12 DC OR Gate, 2 +12v inputs, 1 +12v output.

Thread Starter

Steve Thames

Joined Oct 6, 2019
3
A) I have a circuit that activates at 1VDC input and deactivates at 12VDC input.
B) I have a 12VDC input that will start at 1VDC and, after a second or two, change to 12VDC. Sometimes it stays at 1VDC. This input is currently connected to A.
C) I have a 12VDC input that will start with an open circuit and, after a second or two, change to 12VDC.

I want to build a circuit that takes B and C as inputs and delivers 1V or 12V to A from either input. This seems like an OR gate to me, something like this:

It looks like the diode model is the easiest but it's been many years since electronics class in high school so I don't understand how the circuit works.
  1. Combining two 12V inputs will produce 24V, will it not. Why will this diode circuit not pass 24V to the output?
  2. How do I determine the size of the diodes and resistor?
  3. What is the size of the resistor and why do I need it?
  4. Will this circuit pass the 1V input to the output as well as the 12V input? If not, how do I need to modify it?
 

danadak

Joined Mar 10, 2018
4,057
  1. Combining two 12V inputs will produce 24V, will it not. Why will this diode circuit not pass 24V to the output?
  2. How do I determine the size of the diodes and resistor?
  3. What is the size of the resistor and why do I need it?
  4. Will this circuit pass the 1V input to the output as well as the 12V input? If not, how do I need to modify it?
1) No, you will only see ~ 12 V - Vdiode (~.7V) on output. In fact you will see whichever
12 V is highest.
2) Diode should be ~ 25 V breakdown, rated at 2X the current you set with R. R
is determined by what is downstream load. If load is hi Z then diode could be a small
signal diode, 1N914 like. And R ~ 1K ohms would be fine. Need more info on what
the load looks like.
3) The R may not be needed if your load is resistive, where the 12V is destined to go.
But having a R << load R makes the 12V look like a V source and the V relatively much
less sensitive to changes in load R.
4) No, the diode drops, nominal current 10's of mA, ~ .7V, so 1V in results in .3V out.


Regards, Dana.
 

Thread Starter

Steve Thames

Joined Oct 6, 2019
3
Need more info on what
the load looks like.
Load is uncertain but it can’t be much. At 1v, it lights a dashboard led and sends a signal for a message to show on an LCD display. At 12v, light and msg are not activated So this is clearly some kind of signal rather than a power supply.

4) No, the diode drops, nominal current 10's of mA, ~ .7V, so 1V in results in .3V out.
I’m guessing the 1V is required so do you have another suggestion?
 

eetech00

Joined Jun 8, 2013
1,894
HI

You could try something like this.
The input to the voltage divider sets the input voltage at the base of Q2. If the input is 1v, the base is at .5v and Q1 is off.
If the input is 12v, the base is at 6v and Q1 turns on. The divider at the output of Q1 sets the output voltage level to 1v or 12v.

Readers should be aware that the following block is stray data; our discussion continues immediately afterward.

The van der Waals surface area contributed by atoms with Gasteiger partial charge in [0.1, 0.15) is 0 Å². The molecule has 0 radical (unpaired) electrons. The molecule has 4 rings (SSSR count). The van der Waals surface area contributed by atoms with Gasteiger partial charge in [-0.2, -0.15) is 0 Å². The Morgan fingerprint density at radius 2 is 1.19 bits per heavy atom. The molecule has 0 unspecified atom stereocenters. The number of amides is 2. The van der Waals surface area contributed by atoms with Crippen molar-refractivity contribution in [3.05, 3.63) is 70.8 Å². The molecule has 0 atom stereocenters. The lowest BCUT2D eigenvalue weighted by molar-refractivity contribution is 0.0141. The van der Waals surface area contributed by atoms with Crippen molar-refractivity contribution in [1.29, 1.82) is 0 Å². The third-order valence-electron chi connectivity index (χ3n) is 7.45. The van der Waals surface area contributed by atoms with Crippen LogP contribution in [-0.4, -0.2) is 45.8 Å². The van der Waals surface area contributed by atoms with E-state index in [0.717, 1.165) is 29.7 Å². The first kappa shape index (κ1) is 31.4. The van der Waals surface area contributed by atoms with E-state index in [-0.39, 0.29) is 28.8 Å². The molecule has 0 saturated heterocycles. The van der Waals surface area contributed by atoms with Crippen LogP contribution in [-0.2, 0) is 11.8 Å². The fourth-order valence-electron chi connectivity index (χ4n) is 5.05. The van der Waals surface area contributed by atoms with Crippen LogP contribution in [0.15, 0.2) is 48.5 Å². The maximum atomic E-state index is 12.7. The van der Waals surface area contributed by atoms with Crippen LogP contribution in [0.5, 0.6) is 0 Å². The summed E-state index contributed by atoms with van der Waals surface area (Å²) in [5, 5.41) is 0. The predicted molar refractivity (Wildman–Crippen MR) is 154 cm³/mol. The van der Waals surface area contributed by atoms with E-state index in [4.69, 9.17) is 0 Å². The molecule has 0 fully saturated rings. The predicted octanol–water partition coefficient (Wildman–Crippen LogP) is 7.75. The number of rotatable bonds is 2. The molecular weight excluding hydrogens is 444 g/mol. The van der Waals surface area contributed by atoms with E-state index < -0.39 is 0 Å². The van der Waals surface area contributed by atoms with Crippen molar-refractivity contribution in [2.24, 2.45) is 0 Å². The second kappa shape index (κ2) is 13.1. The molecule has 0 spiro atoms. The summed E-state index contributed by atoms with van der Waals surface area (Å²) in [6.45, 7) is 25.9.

If In1 or In2 changes to 12v, Q1 turns on and A goes to 1v, otherwise A is at 12v

eT


upload_2019-10-6_18-37-29.png
 

Thread Starter

Steve Thames

Joined Oct 6, 2019
3
Ok, if I understand this, V1 is a constant 12v supplying current to A. I have some questions which will be stupid because, as I said, it's been many years since electronics class:
  • What affect will R5 have on V1 while Q1 is off? What voltage will I see on A?
  • What is the purpose of R6 and why is there not a resistor on V2?
A) I have a circuit that activates at 1VDC input and deactivates at 12VDC input.
B) I have a 12VDC input that will start at 1VDC and, after a second or two, change to 12VDC. Sometimes it stays at 1VDC. This input is currently connected to A.
  • B (connected to A) rises to 1v for one second and then rises to 12v, deactivating the A circuit. Sometimes, it stays at 1v which keeps the A circuit in an activated state. I need A to rise to 12v from either V2 or V3 going to 12v.
    Q1 will switch on when V2 or V3 rises to 12v. Will this not reduce the voltage on A to 1v?
 

eetech00

Joined Jun 8, 2013
1,894
Ok, if I understand this, V1 is a constant 12v supplying current to A. I have some questions which will be stupid because, as I said, it's been many years since electronics class:
  • What affect will R5 have on V1 while Q1 is off? What voltage will I see on A?
Think of Q1 as a current controlled resistor. When Q1 is off the resistance between the collector and emitter is very large so almost no current flows. So A will equal 12v. When Q1 is on, R5 drops about 11 volts, so A is about 1v. You can adjust R5 and R4 for the correct voltage as needed.

  • What is the purpose of R6 and why is there not a resistor on V2?
R6 is there to hold the input at a known state (voltage) when open.
  • B (connected to A) rises to 1v for one second and then rises to 12v, deactivating the A circuit. Sometimes, it stays at 1v which keeps the A circuit in an activated state. I need A to rise to 12v from either V2 or V3 going to 12v.
That wasn't clear from your spec.

  • Q1 will switch on when V2 or V3 rises to 12v. Will this not reduce the voltage on A to 1v?
Yes...A will be at 1v. But you can add another NPN between the base of Q1 and the input divider to invert the output voltage state.

eT
 
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